What is the most important thing I would want someone going to China to know?
This month as I celebrate my twelfth Lunar New Year living in the Middle Kingdom, I find myself reflecting upon this question. I imagine sitting down with a like-minded friend who is preparing to go abroad and wishing for them to know, more than anything else, of the immense ambiguity they will soon live within and the necessary boundaries that will help them thrive.
Ambiguity in Culture
While any cross-cultural worker’s experience is bound to be colorful, I believe there is an added layer for those who are serving cross-culturally within their ethnic culture of origin. As a born and raised Canadian Chinese, I grew up never thinking much about my dual-cultural background. However, after my husband (also Canadian Chinese) and I responded to the call to move overseas, following God to the dusty migrant towns and factories of southern China, we found ourselves confronted (and challenged!) by our Chinese heritage like never before.
We were Chinese but without language ability and cultural understanding, not Chinese enough. We were Western but to those from migrant towns, not Western enough. Because we were not fully either, we were neither, and often criticized for being such. Second-guessing ourselves became a way of life. “Should we say that? Will we offend people? When we push back to uphold our values, how much is too much?” And in the darkest moments of frustration and weariness, “Why, Father, why are we here?”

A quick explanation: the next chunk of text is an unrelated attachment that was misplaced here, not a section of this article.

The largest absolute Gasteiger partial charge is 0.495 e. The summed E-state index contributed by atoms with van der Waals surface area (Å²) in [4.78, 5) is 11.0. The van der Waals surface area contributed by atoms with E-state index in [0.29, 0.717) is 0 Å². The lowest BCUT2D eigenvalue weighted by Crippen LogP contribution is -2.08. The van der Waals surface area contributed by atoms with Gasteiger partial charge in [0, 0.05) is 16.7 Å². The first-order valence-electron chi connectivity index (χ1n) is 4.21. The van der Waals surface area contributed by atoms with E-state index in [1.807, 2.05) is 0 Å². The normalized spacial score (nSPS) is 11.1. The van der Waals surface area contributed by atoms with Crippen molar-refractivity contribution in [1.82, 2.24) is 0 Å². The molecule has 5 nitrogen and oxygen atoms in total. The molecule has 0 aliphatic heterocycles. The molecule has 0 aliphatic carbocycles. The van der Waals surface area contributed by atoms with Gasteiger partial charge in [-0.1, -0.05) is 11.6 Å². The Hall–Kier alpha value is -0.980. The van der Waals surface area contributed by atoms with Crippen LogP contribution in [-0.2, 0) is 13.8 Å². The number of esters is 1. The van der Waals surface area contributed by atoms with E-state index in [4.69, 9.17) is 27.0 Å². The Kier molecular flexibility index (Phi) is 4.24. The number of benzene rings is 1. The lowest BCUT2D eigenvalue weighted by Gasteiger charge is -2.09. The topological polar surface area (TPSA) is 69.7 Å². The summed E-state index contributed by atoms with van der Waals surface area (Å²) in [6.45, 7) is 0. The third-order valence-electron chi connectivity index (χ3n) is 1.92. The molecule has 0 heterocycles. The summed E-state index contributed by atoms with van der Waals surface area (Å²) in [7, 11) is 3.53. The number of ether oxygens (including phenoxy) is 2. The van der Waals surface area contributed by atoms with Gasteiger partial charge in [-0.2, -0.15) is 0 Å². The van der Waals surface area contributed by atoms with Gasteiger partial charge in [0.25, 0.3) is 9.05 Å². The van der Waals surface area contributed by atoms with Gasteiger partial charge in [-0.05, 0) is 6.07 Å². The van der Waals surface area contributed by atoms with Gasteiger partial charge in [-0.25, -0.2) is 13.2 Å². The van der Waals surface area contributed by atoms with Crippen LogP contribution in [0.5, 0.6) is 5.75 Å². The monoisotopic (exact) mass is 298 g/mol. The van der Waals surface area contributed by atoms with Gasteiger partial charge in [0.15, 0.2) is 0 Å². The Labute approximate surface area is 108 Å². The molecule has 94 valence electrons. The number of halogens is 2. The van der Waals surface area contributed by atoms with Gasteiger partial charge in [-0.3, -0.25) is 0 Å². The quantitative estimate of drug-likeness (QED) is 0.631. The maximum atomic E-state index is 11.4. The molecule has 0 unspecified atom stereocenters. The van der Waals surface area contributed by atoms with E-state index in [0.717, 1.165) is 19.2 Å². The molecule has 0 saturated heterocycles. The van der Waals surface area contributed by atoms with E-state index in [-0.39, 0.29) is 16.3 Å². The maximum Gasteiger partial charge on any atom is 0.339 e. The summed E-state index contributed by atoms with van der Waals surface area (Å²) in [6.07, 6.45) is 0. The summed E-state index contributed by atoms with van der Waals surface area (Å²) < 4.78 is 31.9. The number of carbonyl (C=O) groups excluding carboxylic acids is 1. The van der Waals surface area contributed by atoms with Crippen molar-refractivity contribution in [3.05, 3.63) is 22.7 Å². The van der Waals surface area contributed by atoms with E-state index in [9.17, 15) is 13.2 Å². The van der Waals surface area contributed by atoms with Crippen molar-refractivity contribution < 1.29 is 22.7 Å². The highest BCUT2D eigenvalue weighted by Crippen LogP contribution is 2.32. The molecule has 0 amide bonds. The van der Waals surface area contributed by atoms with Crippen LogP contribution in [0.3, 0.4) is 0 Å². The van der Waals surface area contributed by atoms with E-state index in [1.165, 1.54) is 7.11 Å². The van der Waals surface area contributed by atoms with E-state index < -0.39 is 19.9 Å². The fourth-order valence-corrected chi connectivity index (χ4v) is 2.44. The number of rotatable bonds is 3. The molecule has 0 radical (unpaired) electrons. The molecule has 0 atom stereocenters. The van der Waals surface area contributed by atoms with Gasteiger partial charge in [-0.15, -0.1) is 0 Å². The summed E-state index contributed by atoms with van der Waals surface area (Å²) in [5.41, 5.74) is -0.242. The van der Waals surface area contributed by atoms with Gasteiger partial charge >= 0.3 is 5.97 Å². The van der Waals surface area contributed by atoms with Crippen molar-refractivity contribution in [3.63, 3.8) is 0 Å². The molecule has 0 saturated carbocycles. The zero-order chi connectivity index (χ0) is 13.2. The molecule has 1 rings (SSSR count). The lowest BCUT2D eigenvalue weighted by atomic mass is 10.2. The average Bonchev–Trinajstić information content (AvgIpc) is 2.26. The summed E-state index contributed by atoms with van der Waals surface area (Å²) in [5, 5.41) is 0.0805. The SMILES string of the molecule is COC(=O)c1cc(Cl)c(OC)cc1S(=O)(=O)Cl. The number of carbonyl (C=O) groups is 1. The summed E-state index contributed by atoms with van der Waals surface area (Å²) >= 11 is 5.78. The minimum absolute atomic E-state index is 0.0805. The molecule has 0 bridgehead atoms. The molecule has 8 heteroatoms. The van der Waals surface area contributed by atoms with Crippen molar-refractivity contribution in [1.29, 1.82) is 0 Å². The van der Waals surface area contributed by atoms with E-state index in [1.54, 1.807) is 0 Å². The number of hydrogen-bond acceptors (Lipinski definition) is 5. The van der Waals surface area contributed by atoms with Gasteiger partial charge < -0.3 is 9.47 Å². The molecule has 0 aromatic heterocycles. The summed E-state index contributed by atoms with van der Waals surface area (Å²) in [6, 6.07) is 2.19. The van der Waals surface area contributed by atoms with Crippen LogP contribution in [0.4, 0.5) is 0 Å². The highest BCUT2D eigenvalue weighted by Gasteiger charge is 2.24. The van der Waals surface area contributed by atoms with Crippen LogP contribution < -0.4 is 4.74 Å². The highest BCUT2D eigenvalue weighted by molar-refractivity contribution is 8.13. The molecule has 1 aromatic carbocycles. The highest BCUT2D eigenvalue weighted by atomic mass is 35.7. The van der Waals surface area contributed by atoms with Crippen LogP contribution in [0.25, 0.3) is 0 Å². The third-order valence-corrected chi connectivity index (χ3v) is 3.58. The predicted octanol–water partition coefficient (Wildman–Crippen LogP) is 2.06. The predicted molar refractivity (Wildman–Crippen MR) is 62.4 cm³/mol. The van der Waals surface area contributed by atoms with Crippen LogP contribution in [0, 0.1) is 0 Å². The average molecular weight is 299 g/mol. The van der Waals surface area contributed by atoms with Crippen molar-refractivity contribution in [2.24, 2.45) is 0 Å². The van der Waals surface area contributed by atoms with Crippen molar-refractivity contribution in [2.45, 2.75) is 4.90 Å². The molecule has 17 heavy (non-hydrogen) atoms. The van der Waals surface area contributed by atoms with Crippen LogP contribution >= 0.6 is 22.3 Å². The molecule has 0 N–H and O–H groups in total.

Ambiguity in Work
When we landed in 2010 to serve through business we began at a local factory. Two foreigners of Chinese descent among 200 local factory works and suspicious white-collared staff, none of whom spoke English. Ambiguity from culture was compounded here as mainland Chinese business culture and practices added another layer. They questioned our existence, our intentions, and our identities; wondering if we were the boss’s special agents sent to spy on them.
We never lost sight of the mission but we couldn’t help but feel stuck, like our hands were tied. Even to this day, though we have settled into our workplaces and have command of the language, the tension still exists and we still second-guess ourselves, wondering if we’re doing this right.
Ambiguity in Serving
After five years, we started to get our footing in serving. We struggled between international churches, house churches, and TSPM churches. Within the local church scene, even back when things were less restricted, it was never quite clear what was allowed and what wasn’t. Navigating that as foreigners was difficult and sometimes dangerous. Eventually, we heard a specific call to invest in the local TSPM community, which is where we are still serving today.
Within local church, believers have certain expectations of fellow believers. We are expected to give up time with our spouse and children, and anything “fun” in order to serve. Rest is often frowned upon. Especially in a blue-collar context, when they find out you’re from the West, with a certain educational background, they may expect you to provide English training, church plant, preach and teach, and be able to share the Good News more effectively. This means requests at inopportune times, and invitations to show up with very little detail on what you are expected to do.